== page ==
Ever seen The Matrix?
Remember when Neo chooses between the red pill and the blue pill.
Take the blue pill, and you go back to before. Take the red pill, and see how deep the rabbit hole goes.
Reading this post is like shoving a fist full of red pills down your throat.
You’ll want to chase it with a few shots of warm whiskey.
This is a thought exercise. It’s not meant to be academic or scientific, but it is powerful.
You may begin to doubt things you thought you knew. You may begin to see everything you were taught in school in a different light. Even your daily routine may change.
Remember: you were warned.
Make yourself comfortable and concentrate on these words you are reading right now.
As you start to read and become immersed in this story, I’d like to ask a small favor of you.
Think back to a time when you were engrossed in a book or movie. Remember that feeling of being in a different world.
Some of what you read here may be shocking at first. Some will make sense immediately.
Right now, just pretend the facts are true. You can question everything later.
There was a war between two countries.
We’ll call them Kyletopia and Duckland.
The war ended.
You know nothing about this war except for the treaties which ended it.
You read them and see the following:
– Kyletopia will pay for Duckland to rebuild its military.
– Kyletopia will pay for Duckland’s civilian damages.
– Kyletopia will give military intelligence reports to Duckland.
– Kyletopia will give Duckland information on its technology, secret or classified.
– Duckland will keep a portion of Kyletopia’s military for its own defense.
– Duckland may use Kyletopia’s army against Duckland’s citizens if there are riots or unrest.
– If Kyletopia wants to send more troops into Duckland’s part of the world, it must first notify Duckland.
– All military expenses are paid by Kyletopia.
Who won the war?
The answer is obvious:
Or did it?
You probably suspect that I’m up to something here.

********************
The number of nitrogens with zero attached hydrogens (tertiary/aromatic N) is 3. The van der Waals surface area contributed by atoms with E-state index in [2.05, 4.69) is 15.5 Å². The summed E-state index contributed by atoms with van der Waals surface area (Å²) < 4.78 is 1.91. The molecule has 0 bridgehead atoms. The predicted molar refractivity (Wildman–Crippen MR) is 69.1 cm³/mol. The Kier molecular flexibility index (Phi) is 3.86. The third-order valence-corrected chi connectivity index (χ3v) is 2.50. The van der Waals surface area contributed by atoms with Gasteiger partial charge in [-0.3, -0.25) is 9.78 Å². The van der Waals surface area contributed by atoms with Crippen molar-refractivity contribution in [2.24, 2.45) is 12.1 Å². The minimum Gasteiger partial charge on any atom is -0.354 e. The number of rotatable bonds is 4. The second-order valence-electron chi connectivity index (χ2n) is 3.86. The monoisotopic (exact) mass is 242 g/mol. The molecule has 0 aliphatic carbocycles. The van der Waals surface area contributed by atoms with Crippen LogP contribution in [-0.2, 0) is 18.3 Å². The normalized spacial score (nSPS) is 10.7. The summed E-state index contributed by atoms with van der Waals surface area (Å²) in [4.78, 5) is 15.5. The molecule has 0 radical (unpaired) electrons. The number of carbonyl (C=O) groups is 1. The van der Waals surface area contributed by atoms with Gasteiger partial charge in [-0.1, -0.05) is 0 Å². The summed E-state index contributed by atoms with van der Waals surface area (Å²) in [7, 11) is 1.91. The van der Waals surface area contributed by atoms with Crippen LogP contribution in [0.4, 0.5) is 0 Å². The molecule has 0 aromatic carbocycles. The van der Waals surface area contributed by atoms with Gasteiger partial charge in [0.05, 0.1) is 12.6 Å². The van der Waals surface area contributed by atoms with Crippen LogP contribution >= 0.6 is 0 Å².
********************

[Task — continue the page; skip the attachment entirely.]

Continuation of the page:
Just like you thought, it’s an analogy.
The terms above are taken from real treaties, from a real war.
A real big war, actually.
Have you guessed which war yet?
Since you did such a good job pretending, I’ll go ahead and tell you.
World War II.
Kyletopia is the United States. Duckland is Japan.
If you want to re-read the treaty then go ahead. Replace “Kyletopia” with United States and “Duckland” with Japan.
You may be thinking there’s no way this is all true.
You’re right to be skeptical. It’s healthy and smart.
But for the sake of the rest of this post, can you assume the facts above are more or less correct?
To be fair, I read the treaties and trade agreements. You can have a look at all the sources tomorrow.
Now, you’re faced with quite a dilemma.
From the terms of the treaty which you just read, Japan should have won the war.
But you know the U.S. won the war, and you know that Japan lost. Right?
After all, American warplanes dropped nuclear bombs on Nagasaki and Hiroshima. You’ve seen the photos and maybe a video clip. It must be true.
But then you think about the treaty terms you just read.
Some questions you might wonder:
Why does Japan own $1.2 trillion of American debt?
Why did America give Japan $2.4 billion in grants and trade credits after the war?
You’ve had debt and bills to pay.
When you owe money to someone, who has the power?
You may also think about all the Japanese products America buys. Sony, Nintendo, Toshiba, Mitsubishi, Toyota.
Why do they never seem to buy any of our stuff?
In just the last decade, the trade difference was $793 billion from America to Japan.
Now that you think about it, you remember something you heard or thought years ago. Something that didn’t make sense. Maybe you heard it in school or read it in a puzzling newspaper article.
Glitches in The Matrix.
Now comes the $1 million question.
If Japan won the war, then why does everyone say that America did?
You’ve read this far. You’re a smart person. You can figure out why.
It’s a gag you see all the time in American movies (funny, that).
Remember those old Western movies where Cowboys fight Indians?
After several battles, the Indian Big Chief realizes he can’t win.
He goes to the Cowboys to make a deal.
The Indian land is full of beavers.
Beaver skins are worth big money in New York and London.
Big Chief makes the Cowboys a great offer.
The Indians will trade beaver skins exclusively with Cowboys. The Cowboys will get a discount.
But there’s a catch.
Not only does he want peace, Big Chief wants to continue to be Big Chief.
Chiefs that lose wars don’t stay chief for long.
In return for peace and favorable trade terms, the Cowboys pretend to surrender to the Indians.
The Indians celebrate their victory.
Now that peace has returned, Indians start shooting beavers again instead of Cowboys.
The Indians are happy because they won the war. Big Chief is happy because he stays chief.
The Cowboys are happy because they get rich.
“Hmmm,” you might be thinking. “There just might be something to this.”
The question I leave you with today is this:
If even a little bit of this is true…
Then what else could be true?